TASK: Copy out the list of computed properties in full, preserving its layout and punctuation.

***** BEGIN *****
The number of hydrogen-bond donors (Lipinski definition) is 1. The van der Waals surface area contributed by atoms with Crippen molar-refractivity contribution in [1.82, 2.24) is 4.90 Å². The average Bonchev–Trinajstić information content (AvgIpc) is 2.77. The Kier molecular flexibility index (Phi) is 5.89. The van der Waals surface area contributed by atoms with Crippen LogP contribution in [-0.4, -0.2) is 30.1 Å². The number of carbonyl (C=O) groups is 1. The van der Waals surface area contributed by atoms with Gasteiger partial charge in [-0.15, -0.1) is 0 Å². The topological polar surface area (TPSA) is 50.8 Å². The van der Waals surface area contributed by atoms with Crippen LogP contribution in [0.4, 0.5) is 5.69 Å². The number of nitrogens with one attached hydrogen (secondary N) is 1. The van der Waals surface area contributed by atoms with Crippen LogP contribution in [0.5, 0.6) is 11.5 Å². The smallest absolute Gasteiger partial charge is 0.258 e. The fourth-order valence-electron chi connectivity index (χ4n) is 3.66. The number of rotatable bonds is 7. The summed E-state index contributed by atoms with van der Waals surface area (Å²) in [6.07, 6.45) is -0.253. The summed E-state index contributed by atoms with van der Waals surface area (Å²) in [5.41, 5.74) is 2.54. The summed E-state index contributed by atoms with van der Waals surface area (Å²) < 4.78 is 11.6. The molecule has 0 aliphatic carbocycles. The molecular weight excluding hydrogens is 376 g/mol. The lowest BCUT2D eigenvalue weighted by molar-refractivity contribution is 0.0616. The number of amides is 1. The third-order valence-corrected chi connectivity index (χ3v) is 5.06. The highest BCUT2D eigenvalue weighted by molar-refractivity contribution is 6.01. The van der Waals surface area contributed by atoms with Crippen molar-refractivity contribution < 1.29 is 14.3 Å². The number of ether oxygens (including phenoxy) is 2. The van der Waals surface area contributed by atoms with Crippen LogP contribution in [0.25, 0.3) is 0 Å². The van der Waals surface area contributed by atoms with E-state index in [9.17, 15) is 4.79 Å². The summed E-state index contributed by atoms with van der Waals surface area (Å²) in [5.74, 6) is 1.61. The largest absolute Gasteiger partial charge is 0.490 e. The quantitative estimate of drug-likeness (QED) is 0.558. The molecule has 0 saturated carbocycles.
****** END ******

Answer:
The number of hydrogen-bond donors (Lipinski definition) is 1. The van der Waals surface area contributed by atoms with Crippen molar-refractivity contribution in [1.82, 2.24) is 4.90 Å². The average Bonchev–Trinajstić information content (AvgIpc) is 2.77. The Kier molecular flexibility index (Phi) is 5.89. The van der Waals surface area contributed by atoms with Crippen LogP contribution in [-0.4, -0.2) is 30.1 Å². The number of carbonyl (C=O) groups is 1. The van der Waals surface area contributed by atoms with Gasteiger partial charge in [-0.15, -0.1) is 0 Å². The topological polar surface area (TPSA) is 50.8 Å². The van der Waals surface area contributed by atoms with Crippen LogP contribution in [0.4, 0.5) is 5.69 Å². The number of nitrogens with one attached hydrogen (secondary N) is 1. The van der Waals surface area contributed by atoms with Crippen LogP contribution in [0.5, 0.6) is 11.5 Å². The smallest absolute Gasteiger partial charge is 0.258 e. The fourth-order valence-electron chi connectivity index (χ4n) is 3.66. The number of rotatable bonds is 7. The summed E-state index contributed by atoms with van der Waals surface area (Å²) in [6.07, 6.45) is -0.253. The summed E-state index contributed by atoms with van der Waals surface area (Å²) in [5.41, 5.74) is 2.54. The summed E-state index contributed by atoms with van der Waals surface area (Å²) < 4.78 is 11.6. The molecule has 0 aliphatic carbocycles. The molecular weight excluding hydrogens is 376 g/mol. The lowest BCUT2D eigenvalue weighted by molar-refractivity contribution is 0.0616. The number of amides is 1. The third-order valence-corrected chi connectivity index (χ3v) is 5.06. The highest BCUT2D eigenvalue weighted by molar-refractivity contribution is 6.01. The van der Waals surface area contributed by atoms with Crippen molar-refractivity contribution < 1.29 is 14.3 Å². The number of ether oxygens (including phenoxy) is 2. The van der Waals surface area contributed by atoms with Crippen LogP contribution in [0.25, 0.3) is 0 Å². The van der Waals surface area contributed by atoms with E-state index in [9.17, 15) is 4.79 Å². The summed E-state index contributed by atoms with van der Waals surface area (Å²) in [5.74, 6) is 1.61. The largest absolute Gasteiger partial charge is 0.490 e. The quantitative estimate of drug-likeness (QED) is 0.558. The molecule has 0 saturated carbocycles.